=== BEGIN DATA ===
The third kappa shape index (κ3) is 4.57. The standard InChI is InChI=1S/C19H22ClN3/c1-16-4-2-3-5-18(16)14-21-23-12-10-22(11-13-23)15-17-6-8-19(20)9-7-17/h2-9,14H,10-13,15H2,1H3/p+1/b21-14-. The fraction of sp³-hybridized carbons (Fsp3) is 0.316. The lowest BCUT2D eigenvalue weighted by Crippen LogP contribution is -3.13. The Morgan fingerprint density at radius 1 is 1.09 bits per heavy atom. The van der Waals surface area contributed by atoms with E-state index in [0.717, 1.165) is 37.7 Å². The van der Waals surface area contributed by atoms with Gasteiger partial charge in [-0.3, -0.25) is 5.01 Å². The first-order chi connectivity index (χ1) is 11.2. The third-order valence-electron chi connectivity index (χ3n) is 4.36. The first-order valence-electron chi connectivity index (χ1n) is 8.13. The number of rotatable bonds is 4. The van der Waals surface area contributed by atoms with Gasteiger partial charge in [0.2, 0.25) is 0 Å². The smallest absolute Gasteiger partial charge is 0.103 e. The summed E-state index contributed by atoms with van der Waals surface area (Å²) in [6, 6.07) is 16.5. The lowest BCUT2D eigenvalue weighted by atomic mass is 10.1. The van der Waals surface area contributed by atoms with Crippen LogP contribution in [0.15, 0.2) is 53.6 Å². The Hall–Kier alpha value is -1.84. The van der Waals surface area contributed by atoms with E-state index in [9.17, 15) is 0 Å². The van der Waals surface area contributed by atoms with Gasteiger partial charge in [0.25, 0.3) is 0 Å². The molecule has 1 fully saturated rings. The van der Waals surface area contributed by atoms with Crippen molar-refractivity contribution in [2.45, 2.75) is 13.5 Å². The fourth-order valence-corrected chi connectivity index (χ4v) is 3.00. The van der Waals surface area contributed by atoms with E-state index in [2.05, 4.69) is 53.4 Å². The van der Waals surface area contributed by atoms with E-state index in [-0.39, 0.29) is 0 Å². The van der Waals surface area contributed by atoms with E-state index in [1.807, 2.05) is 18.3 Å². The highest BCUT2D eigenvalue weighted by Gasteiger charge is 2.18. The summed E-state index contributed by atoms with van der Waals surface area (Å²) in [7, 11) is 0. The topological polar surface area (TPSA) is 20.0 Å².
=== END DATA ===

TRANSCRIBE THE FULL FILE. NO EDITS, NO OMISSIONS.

The third kappa shape index (κ3) is 4.57. The standard InChI is InChI=1S/C19H22ClN3/c1-16-4-2-3-5-18(16)14-21-23-12-10-22(11-13-23)15-17-6-8-19(20)9-7-17/h2-9,14H,10-13,15H2,1H3/p+1/b21-14-. The fraction of sp³-hybridized carbons (Fsp3) is 0.316. The lowest BCUT2D eigenvalue weighted by Crippen LogP contribution is -3.13. The Morgan fingerprint density at radius 1 is 1.09 bits per heavy atom. The van der Waals surface area contributed by atoms with E-state index in [0.717, 1.165) is 37.7 Å². The van der Waals surface area contributed by atoms with Gasteiger partial charge in [-0.3, -0.25) is 5.01 Å². The first-order chi connectivity index (χ1) is 11.2. The third-order valence-electron chi connectivity index (χ3n) is 4.36. The first-order valence-electron chi connectivity index (χ1n) is 8.13. The number of rotatable bonds is 4. The van der Waals surface area contributed by atoms with Gasteiger partial charge in [0.2, 0.25) is 0 Å². The smallest absolute Gasteiger partial charge is 0.103 e. The summed E-state index contributed by atoms with van der Waals surface area (Å²) in [6, 6.07) is 16.5. The lowest BCUT2D eigenvalue weighted by atomic mass is 10.1. The van der Waals surface area contributed by atoms with Crippen LogP contribution in [0.15, 0.2) is 53.6 Å². The Hall–Kier alpha value is -1.84. The van der Waals surface area contributed by atoms with E-state index in [9.17, 15) is 0 Å². The van der Waals surface area contributed by atoms with Gasteiger partial charge in [0.25, 0.3) is 0 Å². The molecule has 1 fully saturated rings. The van der Waals surface area contributed by atoms with Crippen molar-refractivity contribution in [2.45, 2.75) is 13.5 Å². The fourth-order valence-corrected chi connectivity index (χ4v) is 3.00. The van der Waals surface area contributed by atoms with E-state index in [2.05, 4.69) is 53.4 Å². The van der Waals surface area contributed by atoms with E-state index in [-0.39, 0.29) is 0 Å². The van der Waals surface area contributed by atoms with E-state index in [1.807, 2.05) is 18.3 Å². The highest BCUT2D eigenvalue weighted by Gasteiger charge is 2.18. The summed E-state index contributed by atoms with van der Waals surface area (Å²) in [7, 11) is 0. The topological polar surface area (TPSA) is 20.0 Å².